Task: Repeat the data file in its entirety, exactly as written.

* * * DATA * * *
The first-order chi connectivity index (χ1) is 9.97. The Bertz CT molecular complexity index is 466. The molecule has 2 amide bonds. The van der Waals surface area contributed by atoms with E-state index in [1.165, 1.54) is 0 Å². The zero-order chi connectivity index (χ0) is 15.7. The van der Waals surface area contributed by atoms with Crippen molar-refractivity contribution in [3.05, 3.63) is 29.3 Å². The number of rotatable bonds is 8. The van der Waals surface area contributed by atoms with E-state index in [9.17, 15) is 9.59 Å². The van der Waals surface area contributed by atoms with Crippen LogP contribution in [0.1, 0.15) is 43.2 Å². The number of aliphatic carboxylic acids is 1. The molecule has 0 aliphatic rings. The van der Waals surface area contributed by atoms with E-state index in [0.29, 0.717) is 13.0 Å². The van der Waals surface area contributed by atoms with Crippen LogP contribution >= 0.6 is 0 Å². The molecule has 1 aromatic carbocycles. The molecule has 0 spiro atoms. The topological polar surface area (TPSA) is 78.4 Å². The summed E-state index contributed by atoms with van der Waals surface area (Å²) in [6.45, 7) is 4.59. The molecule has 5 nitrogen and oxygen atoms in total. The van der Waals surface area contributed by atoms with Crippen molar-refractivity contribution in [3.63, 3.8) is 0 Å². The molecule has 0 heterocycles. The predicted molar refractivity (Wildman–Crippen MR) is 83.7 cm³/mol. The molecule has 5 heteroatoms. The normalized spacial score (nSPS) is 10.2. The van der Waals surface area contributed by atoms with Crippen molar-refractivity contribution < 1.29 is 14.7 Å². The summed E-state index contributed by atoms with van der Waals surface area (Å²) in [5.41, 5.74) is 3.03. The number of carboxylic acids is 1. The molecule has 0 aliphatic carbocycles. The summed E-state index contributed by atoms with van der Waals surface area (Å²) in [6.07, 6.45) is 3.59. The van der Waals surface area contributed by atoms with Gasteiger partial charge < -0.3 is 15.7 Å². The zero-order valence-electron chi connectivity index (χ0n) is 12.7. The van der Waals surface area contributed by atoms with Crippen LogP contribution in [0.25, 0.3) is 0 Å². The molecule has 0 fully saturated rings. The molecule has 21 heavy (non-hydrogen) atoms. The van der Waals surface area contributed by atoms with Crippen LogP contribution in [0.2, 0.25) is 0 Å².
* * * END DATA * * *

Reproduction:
The first-order chi connectivity index (χ1) is 9.97. The Bertz CT molecular complexity index is 466. The molecule has 2 amide bonds. The van der Waals surface area contributed by atoms with E-state index in [1.165, 1.54) is 0 Å². The zero-order chi connectivity index (χ0) is 15.7. The van der Waals surface area contributed by atoms with Crippen molar-refractivity contribution in [3.05, 3.63) is 29.3 Å². The number of rotatable bonds is 8. The van der Waals surface area contributed by atoms with E-state index in [9.17, 15) is 9.59 Å². The van der Waals surface area contributed by atoms with Crippen LogP contribution in [0.1, 0.15) is 43.2 Å². The number of aliphatic carboxylic acids is 1. The molecule has 0 aliphatic rings. The van der Waals surface area contributed by atoms with E-state index in [0.29, 0.717) is 13.0 Å². The van der Waals surface area contributed by atoms with Crippen LogP contribution >= 0.6 is 0 Å². The molecule has 1 aromatic carbocycles. The molecule has 0 spiro atoms. The topological polar surface area (TPSA) is 78.4 Å². The summed E-state index contributed by atoms with van der Waals surface area (Å²) in [6.45, 7) is 4.59. The molecule has 5 nitrogen and oxygen atoms in total. The van der Waals surface area contributed by atoms with Crippen molar-refractivity contribution in [3.63, 3.8) is 0 Å². The molecule has 0 heterocycles. The predicted molar refractivity (Wildman–Crippen MR) is 83.7 cm³/mol. The molecule has 5 heteroatoms. The normalized spacial score (nSPS) is 10.2. The van der Waals surface area contributed by atoms with Crippen molar-refractivity contribution < 1.29 is 14.7 Å². The summed E-state index contributed by atoms with van der Waals surface area (Å²) in [5.41, 5.74) is 3.03. The number of carboxylic acids is 1. The molecule has 0 aliphatic carbocycles. The summed E-state index contributed by atoms with van der Waals surface area (Å²) in [6.07, 6.45) is 3.59. The van der Waals surface area contributed by atoms with Gasteiger partial charge < -0.3 is 15.7 Å². The zero-order valence-electron chi connectivity index (χ0n) is 12.7. The van der Waals surface area contributed by atoms with Crippen LogP contribution in [0.25, 0.3) is 0 Å². The molecule has 0 fully saturated rings. The molecule has 21 heavy (non-hydrogen) atoms. The van der Waals surface area contributed by atoms with Crippen LogP contribution in [0.2, 0.25) is 0 Å².